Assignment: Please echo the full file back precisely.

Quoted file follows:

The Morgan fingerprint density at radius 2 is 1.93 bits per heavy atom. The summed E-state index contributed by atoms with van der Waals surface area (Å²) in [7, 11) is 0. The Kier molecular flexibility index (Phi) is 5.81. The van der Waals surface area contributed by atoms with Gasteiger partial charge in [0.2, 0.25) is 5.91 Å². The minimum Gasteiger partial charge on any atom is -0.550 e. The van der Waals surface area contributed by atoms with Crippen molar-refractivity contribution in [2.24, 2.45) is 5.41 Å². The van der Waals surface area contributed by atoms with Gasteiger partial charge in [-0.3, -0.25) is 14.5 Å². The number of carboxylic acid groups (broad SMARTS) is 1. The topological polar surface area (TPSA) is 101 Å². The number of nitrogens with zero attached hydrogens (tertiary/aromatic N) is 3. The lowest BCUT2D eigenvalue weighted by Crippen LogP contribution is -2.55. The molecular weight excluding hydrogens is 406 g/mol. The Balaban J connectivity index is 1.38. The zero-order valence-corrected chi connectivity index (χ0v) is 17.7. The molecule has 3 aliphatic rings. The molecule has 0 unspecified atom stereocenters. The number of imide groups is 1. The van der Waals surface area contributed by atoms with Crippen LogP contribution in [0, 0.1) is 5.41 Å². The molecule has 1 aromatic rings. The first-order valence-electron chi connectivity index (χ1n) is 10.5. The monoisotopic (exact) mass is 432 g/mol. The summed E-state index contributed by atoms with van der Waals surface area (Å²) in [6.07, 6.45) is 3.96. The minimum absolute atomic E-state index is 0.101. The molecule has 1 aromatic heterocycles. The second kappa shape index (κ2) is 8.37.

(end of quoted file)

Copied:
The Morgan fingerprint density at radius 2 is 1.93 bits per heavy atom. The summed E-state index contributed by atoms with van der Waals surface area (Å²) in [7, 11) is 0. The Kier molecular flexibility index (Phi) is 5.81. The van der Waals surface area contributed by atoms with Gasteiger partial charge in [0.2, 0.25) is 5.91 Å². The minimum Gasteiger partial charge on any atom is -0.550 e. The van der Waals surface area contributed by atoms with Crippen molar-refractivity contribution in [2.24, 2.45) is 5.41 Å². The van der Waals surface area contributed by atoms with Gasteiger partial charge in [-0.3, -0.25) is 14.5 Å². The number of carboxylic acid groups (broad SMARTS) is 1. The topological polar surface area (TPSA) is 101 Å². The number of nitrogens with zero attached hydrogens (tertiary/aromatic N) is 3. The lowest BCUT2D eigenvalue weighted by Crippen LogP contribution is -2.55. The molecular weight excluding hydrogens is 406 g/mol. The Balaban J connectivity index is 1.38. The zero-order valence-corrected chi connectivity index (χ0v) is 17.7. The molecule has 3 aliphatic rings. The molecule has 0 unspecified atom stereocenters. The number of imide groups is 1. The van der Waals surface area contributed by atoms with Crippen LogP contribution in [0, 0.1) is 5.41 Å². The molecule has 1 aromatic rings. The first-order valence-electron chi connectivity index (χ1n) is 10.5. The monoisotopic (exact) mass is 432 g/mol. The summed E-state index contributed by atoms with van der Waals surface area (Å²) in [6.07, 6.45) is 3.96. The minimum absolute atomic E-state index is 0.101. The molecule has 1 aromatic heterocycles. The second kappa shape index (κ2) is 8.37.